In another step toward thawing U.S. and Cuban relations, the U.S. Treasury Department granted Starwood permission to operate existing hotels in Cuba. In a historic deal the brand will add three properties to its portfolio this year: Hotel Inglaterra, Quinta Avenida (which will become a Four Points by Sheraton), and Hotel Santa Isabel.
Starwood has accepted a higher buyout from Marriott this morning, and Marriott CEO Arne Sorenson is accompanying President Obama on his visit to Cuba. President Obama and his delegation arrived in Cuba yesterday.
Oyster visited in November to cover 30 hotels in Cuba, and we took thousands of honest photos -- including of two of the hotels set to become Starwood properties. Before the Revolution, Havana was a major hub for American tourism -- and hotels. American pleasure seekers headed to the tropical destination for gambling (now illegal in Cuba) and drinking (especially during Prohibition years, when alcohol wasn't available in the U.S.). Today, Havana is still a culturally vibrant city with beautiful (if crumbling) colonial architecture, terrific music and entertainment (although its touristy, the show at the Tropicana Club is still a must), and a burgeoning foodie scene.
Quinta Avenida Habana
The Quinta Avenida Habana will undergo renovations before becoming a Four Points by Sheraton later this year. The hotel sits in the quiet Miramar neighborhood, home to numerous embassies, about a 15-minute drive to Old Havana. The large freeform pool is surrounded by loungers and never seems to get busy.
The 186 rooms are spacious and have balconies, some with sea views, but do currently have visible wear and tear, as well as occasional issues with AC and plumbing.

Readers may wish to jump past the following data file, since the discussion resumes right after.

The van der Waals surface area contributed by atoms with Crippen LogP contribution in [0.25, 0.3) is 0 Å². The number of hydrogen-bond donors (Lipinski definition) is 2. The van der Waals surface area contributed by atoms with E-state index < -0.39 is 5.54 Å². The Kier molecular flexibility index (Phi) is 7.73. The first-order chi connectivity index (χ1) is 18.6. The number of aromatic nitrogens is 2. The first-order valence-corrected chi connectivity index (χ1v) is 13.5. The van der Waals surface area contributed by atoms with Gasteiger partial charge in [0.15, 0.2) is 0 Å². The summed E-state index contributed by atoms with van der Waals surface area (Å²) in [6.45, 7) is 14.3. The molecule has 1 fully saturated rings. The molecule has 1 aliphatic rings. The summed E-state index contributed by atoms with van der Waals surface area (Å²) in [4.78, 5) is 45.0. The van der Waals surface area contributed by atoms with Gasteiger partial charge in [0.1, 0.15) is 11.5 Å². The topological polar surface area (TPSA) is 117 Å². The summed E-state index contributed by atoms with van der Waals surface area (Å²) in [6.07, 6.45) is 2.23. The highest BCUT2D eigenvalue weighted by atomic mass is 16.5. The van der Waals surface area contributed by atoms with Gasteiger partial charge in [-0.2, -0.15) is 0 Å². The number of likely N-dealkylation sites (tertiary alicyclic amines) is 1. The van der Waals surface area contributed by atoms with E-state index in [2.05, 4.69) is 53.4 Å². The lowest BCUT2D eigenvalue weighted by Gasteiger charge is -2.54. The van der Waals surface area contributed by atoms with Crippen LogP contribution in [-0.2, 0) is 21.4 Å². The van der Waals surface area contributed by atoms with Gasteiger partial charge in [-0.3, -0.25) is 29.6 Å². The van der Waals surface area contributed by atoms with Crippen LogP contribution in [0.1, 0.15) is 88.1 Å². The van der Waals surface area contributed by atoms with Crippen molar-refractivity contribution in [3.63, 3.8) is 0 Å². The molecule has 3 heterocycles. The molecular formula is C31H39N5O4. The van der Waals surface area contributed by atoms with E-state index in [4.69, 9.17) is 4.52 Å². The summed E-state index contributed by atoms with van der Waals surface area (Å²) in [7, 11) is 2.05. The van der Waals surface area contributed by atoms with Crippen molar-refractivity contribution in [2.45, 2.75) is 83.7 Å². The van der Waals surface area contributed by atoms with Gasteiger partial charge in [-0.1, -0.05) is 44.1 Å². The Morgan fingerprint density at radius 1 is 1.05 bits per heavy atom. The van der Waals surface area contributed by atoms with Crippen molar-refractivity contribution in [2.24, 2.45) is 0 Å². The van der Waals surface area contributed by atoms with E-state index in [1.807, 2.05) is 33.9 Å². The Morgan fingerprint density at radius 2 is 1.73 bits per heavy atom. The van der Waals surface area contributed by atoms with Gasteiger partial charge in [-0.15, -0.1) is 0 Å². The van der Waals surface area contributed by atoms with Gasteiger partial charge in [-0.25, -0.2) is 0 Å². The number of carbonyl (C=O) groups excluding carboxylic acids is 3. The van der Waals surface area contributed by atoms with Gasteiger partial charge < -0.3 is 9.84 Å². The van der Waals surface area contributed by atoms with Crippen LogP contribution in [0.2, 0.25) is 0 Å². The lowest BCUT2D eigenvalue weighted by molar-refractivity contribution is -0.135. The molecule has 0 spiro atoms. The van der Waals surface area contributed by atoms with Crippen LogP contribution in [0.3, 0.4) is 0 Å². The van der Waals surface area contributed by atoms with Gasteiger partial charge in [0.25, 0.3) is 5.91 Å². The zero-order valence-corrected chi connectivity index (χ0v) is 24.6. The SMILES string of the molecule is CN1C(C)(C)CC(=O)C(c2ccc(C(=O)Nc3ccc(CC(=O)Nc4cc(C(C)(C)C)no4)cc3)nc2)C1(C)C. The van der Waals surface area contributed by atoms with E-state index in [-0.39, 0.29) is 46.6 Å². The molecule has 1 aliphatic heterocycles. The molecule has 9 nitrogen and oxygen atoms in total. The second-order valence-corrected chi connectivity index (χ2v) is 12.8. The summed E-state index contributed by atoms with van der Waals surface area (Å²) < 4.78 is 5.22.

The hotel was built in 2010, though the lobby has a traditional look that belies its age, with stately columns and rose-and-white marble floors.
Oyster wasn't able to get a full tour of the Hotel Inglaterra, set to become a Starwood Luxury Collection hotel this year, but we did check out the elegant, traditionally decorated lobby and the outdoor patio, Gran Café el Louvre, which was hopping in the evenings and often has live music. Rooms are reputed to be worn and old-fashioned; the also historic Hotel Saratoga is more upscale and has nicer rooms (though it is pricier).
The hotel is one of the oldest in the city, dating to 1875. It sits right across from Parque Central, where we frequently saw scores of locals gathering to hop on Hotel Inglaterra's Wi-Fi connection.
A hop-on, hop-off tour bus also stops here, and the famed El Floridita bar, which Hemingway frequented, is a block away.
There are lots of old classic cars parked in this area, which are available for tours.
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